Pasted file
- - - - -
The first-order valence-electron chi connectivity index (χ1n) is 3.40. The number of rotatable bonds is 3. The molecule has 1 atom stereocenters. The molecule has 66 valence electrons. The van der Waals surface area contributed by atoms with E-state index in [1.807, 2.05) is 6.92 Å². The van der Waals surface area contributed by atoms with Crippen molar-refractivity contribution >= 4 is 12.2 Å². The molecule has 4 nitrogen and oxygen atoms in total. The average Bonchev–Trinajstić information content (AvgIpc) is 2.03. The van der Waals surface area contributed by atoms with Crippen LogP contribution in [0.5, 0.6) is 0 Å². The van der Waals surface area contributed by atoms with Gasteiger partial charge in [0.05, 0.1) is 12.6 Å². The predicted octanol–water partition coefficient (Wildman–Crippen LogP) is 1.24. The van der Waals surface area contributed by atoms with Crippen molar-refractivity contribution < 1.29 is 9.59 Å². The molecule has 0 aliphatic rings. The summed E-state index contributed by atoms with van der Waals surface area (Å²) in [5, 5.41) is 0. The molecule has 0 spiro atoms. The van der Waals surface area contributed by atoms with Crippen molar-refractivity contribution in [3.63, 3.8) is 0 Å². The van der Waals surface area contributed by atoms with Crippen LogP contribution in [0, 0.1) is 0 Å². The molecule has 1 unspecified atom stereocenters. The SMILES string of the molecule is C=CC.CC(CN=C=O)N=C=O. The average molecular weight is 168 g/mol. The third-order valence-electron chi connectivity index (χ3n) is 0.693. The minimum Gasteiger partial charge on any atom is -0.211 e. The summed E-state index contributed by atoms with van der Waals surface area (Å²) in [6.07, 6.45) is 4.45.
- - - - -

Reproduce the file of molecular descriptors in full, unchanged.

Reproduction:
The first-order valence-electron chi connectivity index (χ1n) is 3.40. The number of rotatable bonds is 3. The molecule has 1 atom stereocenters. The molecule has 66 valence electrons. The van der Waals surface area contributed by atoms with E-state index in [1.807, 2.05) is 6.92 Å². The van der Waals surface area contributed by atoms with Crippen molar-refractivity contribution >= 4 is 12.2 Å². The molecule has 4 nitrogen and oxygen atoms in total. The average Bonchev–Trinajstić information content (AvgIpc) is 2.03. The van der Waals surface area contributed by atoms with Crippen LogP contribution in [0.5, 0.6) is 0 Å². The van der Waals surface area contributed by atoms with Gasteiger partial charge in [0.05, 0.1) is 12.6 Å². The predicted octanol–water partition coefficient (Wildman–Crippen LogP) is 1.24. The van der Waals surface area contributed by atoms with Crippen molar-refractivity contribution < 1.29 is 9.59 Å². The molecule has 0 aliphatic rings. The summed E-state index contributed by atoms with van der Waals surface area (Å²) in [5, 5.41) is 0. The molecule has 0 spiro atoms. The van der Waals surface area contributed by atoms with Crippen molar-refractivity contribution in [3.63, 3.8) is 0 Å². The van der Waals surface area contributed by atoms with Crippen LogP contribution in [0, 0.1) is 0 Å². The molecule has 1 unspecified atom stereocenters. The SMILES string of the molecule is C=CC.CC(CN=C=O)N=C=O. The average molecular weight is 168 g/mol. The third-order valence-electron chi connectivity index (χ3n) is 0.693. The minimum Gasteiger partial charge on any atom is -0.211 e. The summed E-state index contributed by atoms with van der Waals surface area (Å²) in [6.07, 6.45) is 4.45.